Racially and ethnically diverse student bodies help build critical thinking skills, prepare future leaders to be in a multiracial and multiethnic society, and break down racial stereotypes that students may hold from prior life experiences where they may not have been exposed to students from different racial and ethnic backgrounds. These are critical educational goals that help sustain a healthy democracy and that as a teacher I try to promote in the classroom.
Recently, you served as counsel and co-authored an amicus brief filed by 1,241 social scientists in support of Harvard’s defense of race-conscious admissions policies. Tell us about your experience throughout the process and the impact of this work since it was first filed.
For the last 17 years, I’ve had the privilege of using my experience in law to help translate social science research to legal audiences so that legal opinions can be informed by expert evidence.
Amicus curiae, or friend-of-the-court briefs, are filed by individuals or organizations who are not the main parties in the case, but who have an interest in the outcome. As counsel or counsel of record in several of these, I’ve helped lead opportunities for the social science community to educate the justices about how the research evidence supports a particular outcome or party in the case.
Most recently on the subject of race-conscious policies, there’s a robust body of research that supports Harvard’s limited consideration of race as a factor in admissions. Over the past few years, a team of education experts across the country and I worked with legal counsel to submit briefs on behalf of the social science community. Providing relevant data and perspectives helped inform the legal deliberations at all stages of the case from being referenced in the court of appeals’ decision all the way to the oral arguments at the U.S. Supreme Court.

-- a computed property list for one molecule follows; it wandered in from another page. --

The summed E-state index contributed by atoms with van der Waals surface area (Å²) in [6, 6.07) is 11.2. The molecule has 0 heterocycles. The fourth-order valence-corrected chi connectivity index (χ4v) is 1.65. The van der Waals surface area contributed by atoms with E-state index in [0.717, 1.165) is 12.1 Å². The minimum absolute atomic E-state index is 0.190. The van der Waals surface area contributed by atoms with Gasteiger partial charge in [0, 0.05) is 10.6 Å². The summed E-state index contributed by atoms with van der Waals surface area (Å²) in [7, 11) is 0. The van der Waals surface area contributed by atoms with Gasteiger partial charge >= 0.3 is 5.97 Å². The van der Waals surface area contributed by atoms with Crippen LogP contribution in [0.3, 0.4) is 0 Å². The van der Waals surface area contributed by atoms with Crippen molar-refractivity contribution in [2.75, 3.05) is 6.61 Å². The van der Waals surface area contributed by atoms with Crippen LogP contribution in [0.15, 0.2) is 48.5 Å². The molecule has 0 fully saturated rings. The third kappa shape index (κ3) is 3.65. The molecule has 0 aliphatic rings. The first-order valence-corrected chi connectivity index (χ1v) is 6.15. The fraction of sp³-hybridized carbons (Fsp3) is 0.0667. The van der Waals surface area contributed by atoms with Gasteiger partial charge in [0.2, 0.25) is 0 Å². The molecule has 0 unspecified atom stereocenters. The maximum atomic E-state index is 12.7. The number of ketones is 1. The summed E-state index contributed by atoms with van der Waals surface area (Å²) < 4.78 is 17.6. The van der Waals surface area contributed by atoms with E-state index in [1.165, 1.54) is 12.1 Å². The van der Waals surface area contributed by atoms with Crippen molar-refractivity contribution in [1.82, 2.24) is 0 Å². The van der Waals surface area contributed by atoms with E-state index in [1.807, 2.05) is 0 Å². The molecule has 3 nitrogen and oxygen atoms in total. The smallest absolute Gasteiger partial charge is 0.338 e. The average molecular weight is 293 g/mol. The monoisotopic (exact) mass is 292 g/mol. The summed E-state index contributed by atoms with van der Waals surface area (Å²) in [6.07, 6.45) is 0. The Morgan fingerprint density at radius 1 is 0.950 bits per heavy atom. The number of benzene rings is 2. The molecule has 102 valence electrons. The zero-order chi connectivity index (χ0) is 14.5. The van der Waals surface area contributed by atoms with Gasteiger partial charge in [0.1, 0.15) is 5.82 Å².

What’s the one thing that most people don’t realize about your work and how it affects higher education on a tangible level?
At the end of the day, what the courts decide on topics like affirmative action has a lasting influence on our ability to connect and understand one another across racial and ethnic differences—which we desperately need during this time of entrenched division.
It’s also important to understand that the debates around affirmative action policy represent the American debate over race. The conversations are about how we, as a society, address the ongoing consequences of a history of racial oppression and manifestations of racism and racial inequality. Research consistently shows that not being able to consider race is one of many factors in admissions that exacerbates racial inequities. It also indicates that effectively addressing racial discrimination requires understanding how race affects educational opportunities and life experiences.
Oftentimes, the policy is viewed as providing a “preference” to certain groups. But considering race alongside the other factors in an application is part of making sure all students are provided an opportunity to be treated fairly. In a society where race and ethnic background continues to shape educational opportunities, it can be a critical part of a student’s identity and life experiences. Saying that an admissions officer cannot consider that part of a student’s experience is asking them to discriminate against students of color. We all want a fair process and that’s what race-conscious policies allow.
Looking ahead, what are you excited to see developing when it comes to your field of research?
In the coming months, I will be looking closely for what the U.S. Supreme Court decides in the current affirmative action cases. Should the Court further restrict postsecondary institution’s ability to consider race as one of many factors in admissions, our field will need to rise to the challenge to implement transformative policies and practices that maintain the doors of opportunity open to all regardless of race—allowing colleges and universities to attain their educational missions.